Reticulum is a small, faint constellation in the southern sky. Its name is Latin for a small net, or reticle—a net of crosshairs at the focus of a telescope eyepiece that is used to measure star positions. The constellation is best viewed between October and December, and save for one main star visible in ideal conditions, cannot be seen from north of the 30th parallel north.
|Right ascension||03h 13m 27.0455s–04h 37m 05.8883s|
|Area||114 sq. deg. (82nd)|
|Stars with planets||7|
|Stars brighter than 3.00m||none|
|Stars within 10.00 pc (32.62 ly)||none|
|Brightest star||α Ret (3.33m)|
|Visible at latitudes between +23° and −90°.|
Best visible at 21:00 (9 p.m.) during the month of January.
A constellation in this area was introduced by Isaac Habrecht II in his celestial globe in 1621, who named it Rhombus. It was replaced with a somewhat different constellation by the French astronomer Nicolas Louis de Lacaille in the eighteenth century; during his stay at the Cape of Good Hope, he named the constellation le Réticule Rhomboide to commemorate the reticle in his telescope eyepiece. The name was later Latinized to Reticulum in his star catalogue Coelum Australe Stelliferum. In 1810, the stars of Reticulum were used by William Croswell to produce the constellation Marmor Sculptile, which represented the bust of Christopher Columbus, but this did not catch on among astronomers.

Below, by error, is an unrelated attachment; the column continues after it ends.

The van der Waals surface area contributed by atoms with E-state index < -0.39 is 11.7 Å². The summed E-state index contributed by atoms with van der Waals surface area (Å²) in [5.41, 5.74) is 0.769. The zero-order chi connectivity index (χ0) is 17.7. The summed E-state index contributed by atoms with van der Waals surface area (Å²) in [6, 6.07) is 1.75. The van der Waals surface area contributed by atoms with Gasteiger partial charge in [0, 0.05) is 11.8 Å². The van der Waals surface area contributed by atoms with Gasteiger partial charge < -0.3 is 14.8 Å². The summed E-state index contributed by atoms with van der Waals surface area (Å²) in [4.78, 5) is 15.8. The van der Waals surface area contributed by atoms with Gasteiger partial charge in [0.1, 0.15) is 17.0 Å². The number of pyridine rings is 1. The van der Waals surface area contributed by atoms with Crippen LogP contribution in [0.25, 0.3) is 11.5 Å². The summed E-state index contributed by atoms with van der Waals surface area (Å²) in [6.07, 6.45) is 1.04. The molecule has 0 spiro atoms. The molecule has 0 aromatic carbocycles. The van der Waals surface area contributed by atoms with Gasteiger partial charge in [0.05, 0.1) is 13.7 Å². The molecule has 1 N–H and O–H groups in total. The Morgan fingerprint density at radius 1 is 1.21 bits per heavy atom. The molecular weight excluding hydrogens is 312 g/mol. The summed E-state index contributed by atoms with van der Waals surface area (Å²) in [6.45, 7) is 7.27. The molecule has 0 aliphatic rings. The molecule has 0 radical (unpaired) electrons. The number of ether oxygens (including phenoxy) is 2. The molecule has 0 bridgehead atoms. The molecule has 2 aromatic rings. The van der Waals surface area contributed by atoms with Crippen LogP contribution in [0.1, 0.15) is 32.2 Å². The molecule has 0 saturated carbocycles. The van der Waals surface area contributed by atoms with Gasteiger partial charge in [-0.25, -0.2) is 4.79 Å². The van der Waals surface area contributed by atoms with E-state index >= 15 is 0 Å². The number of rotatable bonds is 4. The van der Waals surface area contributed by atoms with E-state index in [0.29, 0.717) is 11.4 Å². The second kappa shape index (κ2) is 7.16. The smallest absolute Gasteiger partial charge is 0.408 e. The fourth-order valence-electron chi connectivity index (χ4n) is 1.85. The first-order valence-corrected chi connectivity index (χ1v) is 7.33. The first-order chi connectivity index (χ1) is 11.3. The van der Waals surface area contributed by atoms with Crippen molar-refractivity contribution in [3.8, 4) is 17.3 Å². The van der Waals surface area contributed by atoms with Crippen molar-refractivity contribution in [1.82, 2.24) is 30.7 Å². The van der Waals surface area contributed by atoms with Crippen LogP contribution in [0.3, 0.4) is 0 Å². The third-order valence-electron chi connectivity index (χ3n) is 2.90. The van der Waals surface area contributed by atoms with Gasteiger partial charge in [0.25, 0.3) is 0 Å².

The constellation Reticulum became officially recognized during the First General Assembly of the International Astronomical Union in 1922. The boundary for this and other constellations was drawn up by Belgian astronomer Eugène Delporte along arcs of right ascension and declination for epoch 1875. These were published in 1930 in the Delimination Scientifique des Constellations at the behest of the IAU.
Only two of the stars in this constellation are brighter than visual magnitude 5: Alpha (α) and Beta (β) reticuli. The reddish star R Reticuli is a Mira variable. This variable was discovered by C. Ragoonatha Chary at the Madras Observatory in India.
The binary star system Epsilon Reticuli consists of a spectral class K2IV star being orbited by a white dwarf. Based on parallax measurements, this system is located about 50 light years from the Sun. In 2000, a planetary companion was announced, orbiting the star ε Reticuli A.
Zeta Reticuli is a wide binary star system, with both members being similar to the Sun. It is located at a distance of about 39 light years. This system gained some notoriety in ufology when the alleged alien abductees Betty and Barney Hill named it as the home of their abductors.
In 2005, a type 1a supernova was discovered in the spiral galaxy NGC 1559, located in the constellation.
The dwarf galaxy Reticulum II is enriched in r-process heavy elements.
The Horologium-Reticulum Supercluster is a galaxy supercluster that ranges from 700 million to 1.2 billion light-years from Earth.
- ^ a b IAU, The Constellations, Reticulum.
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- ^ Ji, Alexander P.; Frebel, Anna; Chiti, Anirudh; Simon, Joshua D. (21 March 2016). "R-process enrichment from a single event in an ancient dwarf galaxy". Nature. 531 (7596): 610–613. arXiv:1512.01558. Bibcode:2016Natur.531..610J. doi:10.1038/nature17425. PMID 27001693. S2CID 205248401.
- "Reticulum". The Constellations. International Astronomical Union.
- The Deep Photographic Guide to the Constellations: Reticulum
- Starry Night Photography: Reticulum Constellation
- Star Tales – Reticulum